Kinship carers are relatives who look after a child most or all of the time because their parent is not able to care for them.
Around 200,000 children in the UK live in kinship care and about half of these do so because their parents have drug or alcohol issues. Other reasons include bereavement, imprisonment, parental abuse or neglect and parental ill health.
‘In our experience most Kinship carers tend to be grandparents,’ says Jo Dolby, ‘not only are they dealing with the issues of their own adult children, their grandchildren often have special needs and emotional and behavioural problems. Yet despite this, kinship carers receive very little support in comparison with a foster carer.’
The Council were really positive
Jo got in contact with Bath and North East Somerset (BANES) Council’s Family Placement Team, offering space in their 150-year-old, Grade II listed Baptist church.
‘They were really positive,’ says Jo, ‘It turned out that the Family Placement Team were also aware how little support kinship carers in the area got. The problem was, they had no space or staff for a support group.’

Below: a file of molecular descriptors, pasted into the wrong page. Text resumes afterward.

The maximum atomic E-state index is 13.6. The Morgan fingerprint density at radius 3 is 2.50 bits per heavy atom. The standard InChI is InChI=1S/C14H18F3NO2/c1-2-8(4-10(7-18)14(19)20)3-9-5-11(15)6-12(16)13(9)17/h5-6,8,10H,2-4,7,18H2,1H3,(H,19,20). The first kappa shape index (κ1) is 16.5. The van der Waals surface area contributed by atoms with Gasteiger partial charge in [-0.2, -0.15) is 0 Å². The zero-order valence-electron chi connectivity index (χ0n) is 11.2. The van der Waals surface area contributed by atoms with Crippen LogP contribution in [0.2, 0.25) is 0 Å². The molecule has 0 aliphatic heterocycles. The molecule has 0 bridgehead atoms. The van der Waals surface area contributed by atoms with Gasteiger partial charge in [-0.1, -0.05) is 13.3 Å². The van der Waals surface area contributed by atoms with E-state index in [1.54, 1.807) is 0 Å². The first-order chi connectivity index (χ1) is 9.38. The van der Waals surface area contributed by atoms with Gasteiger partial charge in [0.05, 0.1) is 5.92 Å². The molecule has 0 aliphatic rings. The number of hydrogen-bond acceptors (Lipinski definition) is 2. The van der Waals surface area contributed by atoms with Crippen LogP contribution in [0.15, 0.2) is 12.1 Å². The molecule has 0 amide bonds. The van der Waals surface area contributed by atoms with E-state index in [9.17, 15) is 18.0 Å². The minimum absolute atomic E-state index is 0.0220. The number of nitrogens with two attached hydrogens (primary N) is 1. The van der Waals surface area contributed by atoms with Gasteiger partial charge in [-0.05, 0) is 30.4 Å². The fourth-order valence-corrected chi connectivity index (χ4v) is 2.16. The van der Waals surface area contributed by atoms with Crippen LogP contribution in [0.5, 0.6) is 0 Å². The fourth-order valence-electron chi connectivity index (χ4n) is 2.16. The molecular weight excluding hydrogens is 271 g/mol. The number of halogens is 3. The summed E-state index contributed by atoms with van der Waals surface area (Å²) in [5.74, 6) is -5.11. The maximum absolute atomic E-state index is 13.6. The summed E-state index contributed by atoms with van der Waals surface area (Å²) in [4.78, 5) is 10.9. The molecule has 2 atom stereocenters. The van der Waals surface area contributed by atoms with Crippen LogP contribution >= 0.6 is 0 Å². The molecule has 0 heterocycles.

Oasis Church Bath now runs the monthly Kinship Carers’ Support Group with help from BANES Council. About 20 carers are on the books.
‘They support each other as well as being able to talk with social care professionals about assessments, legal issues etc . We can signpost them to relevant support and resources, such as our community pantry if there are food poverty issues. Luckily, groups like kinship carers can still meet under Covid restrictions.’
Jo explains how Oasis Church Bath has three levels of working:
- Hosted delivery – we just rent space to various 12 step fellowship group and to the local charity, Focus Counselling. Bath MIND are refurbishing our basement and will run a daily a mental health drop-in project.
- Partnership delivery is where we work with a partner, like the Council.
- Direct delivery is where our staff and volunteers deliver a service such as our weekly food pantry.
‘You get a higher quality of service if you work with others who are more specialised and you also reach more people,’ says Jo. ‘We can listen sympathetically to a kinship carer but sometimes what they need is professional advice from social care.’
Do social action projects detract from Church life?
‘No’, says Jo. ‘They are one of the ways we express our Christ-centred community. It’s our goal that people see God’s love in action. There’s no expectation that people will come to church services.’